Five Red Flags to Avoid When Buying a Used Car
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Buying a used car can be a stressful experience. Some used car dealers have a reputation for selling low-quality vehicles at a high price — and it can be just as difficult to trust an individual seller that you don't know. Look for these five red flags to help bypass the lemons and purchase a used car with confidence.


Used Car Red Flag #1: A Complicated History

Whenever a car is sold, the date and location of the sale, as well as current mileage, is recorded on the title. The vehicle's title also shows whether it's been salvaged after a severe accident or weather-related damage. Salvaged cars may come with lasting maintenance issues, so be aware of this risk.

Because a car's title can be forged, verify it with the appropriate state DMV before you finalize a purchase, especially if the vehicle was recently brought to your state and titled, or if the car's vehicle identification number (VIN) appears to have been tampered with.

For a fee, the U.S. Department of Justice's National Motor Vehicle Title Information System will produce a report with information about a vehicle's title, odometer data, and certain damage history. The National Insurance Crime Bureau maintains a free database that includes flood damage and other information.

A vehicle history report, which you can request from websites like Carfax or Experience's AutoCheck, allows you to view a car's accident history and confirm its reported mileage. You need the car's VIN to access its report, so be wary of any seller who declines to share this number with you before you purchase the car.

Used Car Red Flag #2: Inspection Insecurity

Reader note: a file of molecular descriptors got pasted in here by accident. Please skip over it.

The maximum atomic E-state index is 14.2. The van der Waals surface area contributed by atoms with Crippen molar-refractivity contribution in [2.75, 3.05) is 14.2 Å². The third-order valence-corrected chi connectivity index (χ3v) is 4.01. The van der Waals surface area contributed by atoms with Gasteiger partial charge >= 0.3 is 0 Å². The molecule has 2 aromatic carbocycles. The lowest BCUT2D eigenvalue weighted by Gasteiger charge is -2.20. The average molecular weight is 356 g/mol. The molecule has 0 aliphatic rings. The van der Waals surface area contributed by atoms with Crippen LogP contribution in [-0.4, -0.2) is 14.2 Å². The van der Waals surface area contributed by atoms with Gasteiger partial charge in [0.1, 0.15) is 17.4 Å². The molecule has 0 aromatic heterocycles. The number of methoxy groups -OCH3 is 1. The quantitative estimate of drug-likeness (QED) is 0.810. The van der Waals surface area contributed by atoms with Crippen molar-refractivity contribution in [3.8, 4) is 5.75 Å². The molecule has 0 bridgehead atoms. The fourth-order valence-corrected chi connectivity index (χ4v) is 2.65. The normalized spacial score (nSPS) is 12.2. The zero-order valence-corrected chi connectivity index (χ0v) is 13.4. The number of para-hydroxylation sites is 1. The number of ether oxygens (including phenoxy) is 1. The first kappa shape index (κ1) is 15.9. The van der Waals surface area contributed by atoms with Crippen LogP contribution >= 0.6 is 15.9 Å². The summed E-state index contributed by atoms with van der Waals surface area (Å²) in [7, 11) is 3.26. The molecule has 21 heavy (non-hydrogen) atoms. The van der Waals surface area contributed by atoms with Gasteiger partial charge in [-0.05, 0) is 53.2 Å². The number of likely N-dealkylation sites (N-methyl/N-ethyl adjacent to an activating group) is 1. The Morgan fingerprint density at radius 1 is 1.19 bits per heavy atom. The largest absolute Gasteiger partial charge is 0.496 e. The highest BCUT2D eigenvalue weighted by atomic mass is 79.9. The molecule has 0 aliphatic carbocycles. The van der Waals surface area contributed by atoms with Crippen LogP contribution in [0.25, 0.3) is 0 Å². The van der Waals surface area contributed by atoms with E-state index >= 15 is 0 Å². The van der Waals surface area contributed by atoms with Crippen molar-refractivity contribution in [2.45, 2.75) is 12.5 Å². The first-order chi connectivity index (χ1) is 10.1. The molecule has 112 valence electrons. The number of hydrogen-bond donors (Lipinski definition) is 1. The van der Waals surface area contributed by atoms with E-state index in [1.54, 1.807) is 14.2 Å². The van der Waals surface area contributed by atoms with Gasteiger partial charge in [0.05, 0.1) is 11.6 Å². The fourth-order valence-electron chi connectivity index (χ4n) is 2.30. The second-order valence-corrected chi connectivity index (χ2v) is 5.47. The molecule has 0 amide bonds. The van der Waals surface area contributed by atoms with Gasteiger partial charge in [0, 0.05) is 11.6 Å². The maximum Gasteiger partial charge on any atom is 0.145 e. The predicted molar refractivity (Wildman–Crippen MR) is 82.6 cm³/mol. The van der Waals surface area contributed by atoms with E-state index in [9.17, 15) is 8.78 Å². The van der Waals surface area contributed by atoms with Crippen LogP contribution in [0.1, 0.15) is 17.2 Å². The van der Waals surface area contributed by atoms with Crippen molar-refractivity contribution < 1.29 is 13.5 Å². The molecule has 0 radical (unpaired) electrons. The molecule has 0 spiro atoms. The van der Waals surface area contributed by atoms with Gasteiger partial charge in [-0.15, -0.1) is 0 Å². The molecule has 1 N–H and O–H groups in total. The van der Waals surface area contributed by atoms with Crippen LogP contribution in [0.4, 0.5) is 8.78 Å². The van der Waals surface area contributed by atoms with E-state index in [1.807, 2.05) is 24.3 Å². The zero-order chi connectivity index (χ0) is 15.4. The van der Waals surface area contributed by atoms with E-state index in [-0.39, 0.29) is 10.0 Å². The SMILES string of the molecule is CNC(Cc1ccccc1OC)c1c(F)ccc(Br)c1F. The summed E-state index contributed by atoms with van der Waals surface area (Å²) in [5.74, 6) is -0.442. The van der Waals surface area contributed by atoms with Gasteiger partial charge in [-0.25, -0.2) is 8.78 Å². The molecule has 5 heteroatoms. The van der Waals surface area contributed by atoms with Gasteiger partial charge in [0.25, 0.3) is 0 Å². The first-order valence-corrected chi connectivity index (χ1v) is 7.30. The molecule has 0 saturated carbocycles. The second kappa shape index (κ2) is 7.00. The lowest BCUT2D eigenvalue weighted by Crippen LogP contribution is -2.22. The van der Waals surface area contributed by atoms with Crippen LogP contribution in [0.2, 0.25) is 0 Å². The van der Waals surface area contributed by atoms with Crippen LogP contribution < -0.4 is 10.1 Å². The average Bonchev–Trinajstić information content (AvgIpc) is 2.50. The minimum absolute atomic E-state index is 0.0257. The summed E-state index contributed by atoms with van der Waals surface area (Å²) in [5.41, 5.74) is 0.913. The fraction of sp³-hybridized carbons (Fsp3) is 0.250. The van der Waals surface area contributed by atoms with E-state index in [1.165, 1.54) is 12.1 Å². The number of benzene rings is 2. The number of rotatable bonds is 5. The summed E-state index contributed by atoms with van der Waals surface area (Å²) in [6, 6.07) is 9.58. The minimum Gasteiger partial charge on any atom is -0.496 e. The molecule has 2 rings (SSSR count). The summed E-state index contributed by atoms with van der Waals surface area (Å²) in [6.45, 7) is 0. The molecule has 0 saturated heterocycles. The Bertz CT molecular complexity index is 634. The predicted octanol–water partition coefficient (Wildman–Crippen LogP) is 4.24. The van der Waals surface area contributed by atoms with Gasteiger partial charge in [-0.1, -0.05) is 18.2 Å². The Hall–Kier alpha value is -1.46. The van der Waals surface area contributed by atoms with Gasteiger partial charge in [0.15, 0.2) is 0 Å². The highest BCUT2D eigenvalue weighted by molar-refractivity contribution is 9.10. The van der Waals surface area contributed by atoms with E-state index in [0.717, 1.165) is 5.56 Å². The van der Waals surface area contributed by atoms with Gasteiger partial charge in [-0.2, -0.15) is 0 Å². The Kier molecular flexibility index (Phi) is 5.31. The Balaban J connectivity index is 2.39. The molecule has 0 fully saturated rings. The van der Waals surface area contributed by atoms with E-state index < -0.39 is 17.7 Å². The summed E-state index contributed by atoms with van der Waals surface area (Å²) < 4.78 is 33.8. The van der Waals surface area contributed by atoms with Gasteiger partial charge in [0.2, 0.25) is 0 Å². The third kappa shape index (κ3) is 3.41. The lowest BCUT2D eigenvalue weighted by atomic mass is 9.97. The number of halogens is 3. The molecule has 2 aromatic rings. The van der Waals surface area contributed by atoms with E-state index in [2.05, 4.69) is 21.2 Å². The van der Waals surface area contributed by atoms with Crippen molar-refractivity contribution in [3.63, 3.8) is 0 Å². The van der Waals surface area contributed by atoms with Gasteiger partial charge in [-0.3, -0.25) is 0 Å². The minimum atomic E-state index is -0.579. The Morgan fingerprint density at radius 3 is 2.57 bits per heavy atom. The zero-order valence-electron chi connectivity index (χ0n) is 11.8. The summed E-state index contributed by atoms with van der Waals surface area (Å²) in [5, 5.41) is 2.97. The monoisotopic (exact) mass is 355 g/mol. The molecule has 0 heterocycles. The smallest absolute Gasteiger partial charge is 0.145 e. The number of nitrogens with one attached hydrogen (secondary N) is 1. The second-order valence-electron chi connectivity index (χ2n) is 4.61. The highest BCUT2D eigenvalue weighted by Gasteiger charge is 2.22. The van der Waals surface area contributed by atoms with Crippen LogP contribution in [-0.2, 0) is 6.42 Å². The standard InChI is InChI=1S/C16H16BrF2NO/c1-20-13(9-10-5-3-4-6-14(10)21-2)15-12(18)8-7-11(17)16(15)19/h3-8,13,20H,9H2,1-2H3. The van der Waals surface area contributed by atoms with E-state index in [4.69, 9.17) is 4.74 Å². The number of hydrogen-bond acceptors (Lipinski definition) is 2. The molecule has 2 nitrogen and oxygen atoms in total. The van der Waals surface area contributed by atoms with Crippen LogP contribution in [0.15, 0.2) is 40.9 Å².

Just as you'd demand an inspection before buying a house, it's smart to have an independent mechanic look over a used car and perform safety and mechanical inspections before you agree to purchase it. Pre-purchase inspections are standard practice, so owners who refuse to participate in this process may have something to hide.

In addition, research common maintenance issues for the make and model you are considering. Companies like Consumer Reports keep records of these types of complaints and will share their research for a fee.

Used Car Red Flag #3: A Suspicious Story

If a used car seems too good to be true, it probably is. Be cautious of a car being sold for significantly less than its market value, which you can find on sites like Edmunds.com. If the car is in a different location than the seller, or if the seller wants you to pay in advance or through a wire transfer, the sale may be fraudulent. If you are considering purchasing a car from an online seller, review the FBI's tip list to learn more about avoiding Internet fraud.

Used Car Red Flag #4: Negative Reviews

If you plan to purchase a used car from a dealer, look up the company online. Look for Facebook comments or Yelp reviews that offer insights into the way the company does business. While a few bad reviews don't guarantee you'd have a bad experience, a long history of complaints could suggest a trend.

You can also contact your local consumer protection agency and state Attorney General to see if the company is involved in any unresolved complaints or search the Better Business Bureau's accredited business directory to find approved used car dealerships in your area.

Used Car Red Flag #5: Verbal Warranties

The Federal Trade Commission (FTC) requires most dealers to post a buyers guide in every used car they offer for sale. They must disclose known issues and warranty details. The buyers guide must reflect any negotiated changes in warranty coverage, becomes part of the sales contract, and overrides contrary provisions. So if the seller says the company will offer a service warranty or make initial repairs, make sure it is reflected in this document. The dealer should also include information about the percentage of the repair cost the company is willing to pay, the specific parts and systems the warranty covers, and the warranty term for each system.

For information about purchasing and financing a used car, visit the Regions Auto Center.

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This information is general in nature and is provided for educational purposes only. Regions makes no representations as to the accuracy, completeness, timeliness, suitability, or validity of any information presented. Information provided should not be relied on or interpreted as accounting, financial planning, investment, legal, or tax advice. Regions encourages you to consult a professional for advice applicable to your specific situation.